The following Monarch Park Walking Tour was created by Rick Martyna of Oil City.

There are two ways to walk the tour, the first is to perform the “walk” using the Monarch Park website, the second is to actually go to the Monarch Park site and walk the grounds. This page provides directions for performing each.


A. Where is Monarch Park?

Monarch Park was described as midway between Oil City and Franklin on the electric trolley line.

  • To view, print, or download driving directions to Monarch Park, click here.
    NOTE: The icons at the top right of the directions will allow you to print or download.
  • To download driving directions to Monarch Park, click here.

B. Walking Tour Images

The Walking Tour Images are twenty scenes that will help you visualize Monarch Park as it was in the early 1900s. A second link is provided to directly download the Walking Tour Images document.

  • To view, print, or download the Walking Tour Images, click here
    NOTE: The icons at the top right of the image document will allow you to print or download..
  • To download the Walking Tour Images document, click here.

C. Monarch Park Plot Map

Several versions of the map are available to show how Monarch Park and its amusements were originally laid out. The basic map is the park layout on a white background. The enhanced map is the park layout on a satellite view of the area. One overlay labels the features of the park. Another overlay identifies the vantage points of the twenty scenes. You can view the various maps below but if you download the map, you’ll be able to control the layers and zoom in and out.


D. Perform the Following Steps to Conduct a Walking Tour of Monarch Park
  1. Download the Monarch Park Plot Map (the last item in C. ) and print the basic park layout with labels.
  2. Download and print the Walking Tour Images (the first item in B. ) They are 20 images of the park attractions, two per page, to be used with the labeled plot map.
  3. To Conduct a “Walking” tour in your home perform step 4. To Conduct a Walking tour at Monarch Park, skip to step 5.
     
    To Conduct a “Walking” Tour at Home
  4. Using the Monarch Park plot map, observe the Monarch Park images in the order presented on the Plot Map. This will show you where each attraction was located within the park.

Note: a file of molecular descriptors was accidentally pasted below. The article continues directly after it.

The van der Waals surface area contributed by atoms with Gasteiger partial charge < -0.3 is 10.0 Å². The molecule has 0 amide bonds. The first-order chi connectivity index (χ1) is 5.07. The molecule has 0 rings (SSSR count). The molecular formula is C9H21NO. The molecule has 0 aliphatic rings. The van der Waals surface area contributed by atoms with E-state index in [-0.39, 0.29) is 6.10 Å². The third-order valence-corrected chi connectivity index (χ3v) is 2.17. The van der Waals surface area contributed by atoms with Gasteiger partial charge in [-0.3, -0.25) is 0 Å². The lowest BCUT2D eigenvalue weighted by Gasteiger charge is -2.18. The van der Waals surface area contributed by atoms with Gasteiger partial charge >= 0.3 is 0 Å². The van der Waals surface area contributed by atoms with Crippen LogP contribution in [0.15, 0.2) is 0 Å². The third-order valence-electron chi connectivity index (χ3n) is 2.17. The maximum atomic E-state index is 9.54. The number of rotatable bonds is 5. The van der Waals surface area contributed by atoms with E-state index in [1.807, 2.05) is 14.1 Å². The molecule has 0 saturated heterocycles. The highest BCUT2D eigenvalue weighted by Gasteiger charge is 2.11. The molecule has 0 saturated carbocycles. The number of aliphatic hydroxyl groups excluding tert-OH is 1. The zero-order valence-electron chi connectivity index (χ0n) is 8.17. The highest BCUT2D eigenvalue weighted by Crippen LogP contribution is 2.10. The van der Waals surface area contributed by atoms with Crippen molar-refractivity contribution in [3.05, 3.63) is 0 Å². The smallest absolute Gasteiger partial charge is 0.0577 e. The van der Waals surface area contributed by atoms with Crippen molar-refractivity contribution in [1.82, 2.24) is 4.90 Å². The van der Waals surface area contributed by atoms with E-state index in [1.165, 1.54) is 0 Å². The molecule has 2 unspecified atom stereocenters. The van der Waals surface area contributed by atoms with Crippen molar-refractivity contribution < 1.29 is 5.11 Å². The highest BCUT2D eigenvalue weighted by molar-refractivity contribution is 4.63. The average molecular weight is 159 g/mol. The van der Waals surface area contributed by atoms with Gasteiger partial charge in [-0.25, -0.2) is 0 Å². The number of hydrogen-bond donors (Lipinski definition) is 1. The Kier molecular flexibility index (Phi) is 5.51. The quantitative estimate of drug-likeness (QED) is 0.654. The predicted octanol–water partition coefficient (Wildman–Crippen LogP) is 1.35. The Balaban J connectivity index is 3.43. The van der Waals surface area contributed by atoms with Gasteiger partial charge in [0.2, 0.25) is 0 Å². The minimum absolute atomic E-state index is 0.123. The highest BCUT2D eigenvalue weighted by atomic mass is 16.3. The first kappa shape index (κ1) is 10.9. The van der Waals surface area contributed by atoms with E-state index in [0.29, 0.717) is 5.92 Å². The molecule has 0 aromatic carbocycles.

To Conduct a Walking Tour at Monarch Park
  5. The Monarch Park site is now privately owned by the local Izaak Walton League of America but open to the public from sunrise until sunset. If you visit the park, it is important to treat the area with respect and to leave it cleaner than you found it. For more information, visit their local website at: www.iwla.org/oilcity
  6. Go to Wal-Mart, etc. and purchase a pair of knee high to wader boots as some of the original park is now under swamp land.
  7. Follow the driving instructions in A. to Monarch Park.
  8. Using the plot map and the printed images, begin your tour at the Electric Tower as described in the Walking tour notes found below.

A few notes on taking the walking tour: As a reference point when beginning your tour, find the square foundation of the Light Tower (Electric Tower) that is still very visible. It now has a railing around it with memorial plaques of deceased Waltonian members. The skeet-shooting range is where the picnic area used to be and the same road leading up to the bandstand is still there. The brick pillar/foundations of the Restaurant are still visible to the right of the road leading to the skeet-shoot area, but better to see when there is less foliage unless you know exactly where to look. The stream runs are still the same.

The old lake bed can still be viewed from the Izaak Walton League club house. Across the creek and up the hill to the right, the foundations of the restaurant may still be seen … together with the remains of the park’s cafe. Continuing up the hill to the skeet range, the boiling spring still “boils” weakly, its water stained a bright rust color by the same bog ore that prompted the early development of the iron industry in the area. Back down the hill, the sulfur spring still flows from a pipe, providing the venturesome with a chance to sample its presumably health-giving … but unappetizing … waters. Nearby the walled streams still wander where builders of long ago intended and one may see the remains of the illuminated waterfall where the little black man fished endlessly.

The site of the gardens and the White Way have the most tangible reminders of the past, but they are also the most inaccessible. Even the most adventurous explorer will be stopped by swamps and heavy growth. The Whirlpool tank is still very accessible. Immediately beyond it was the White Way. The elaborately walled stream and concrete bridges remain in remarkable condition … but unreachable. In the great garden area several reminders exist. The stone cones from which fountains sprayed are still standing but surrounded by such heavy growth that it is difficult, even in winter to see them. In the center of the gardens equally cut off by swamp and undergrowth is the “alligator” pond, a small square brick-lined pond with sharply indented sides.

Perhaps the most surprising survivors of the gardens are plants themselves. Japanese Iris have managed to escape from cultivation successfully, have interbred, and continue to bloom each year in the swamp. Once very prolific, their numbers grow smaller each year as the forest encroaches.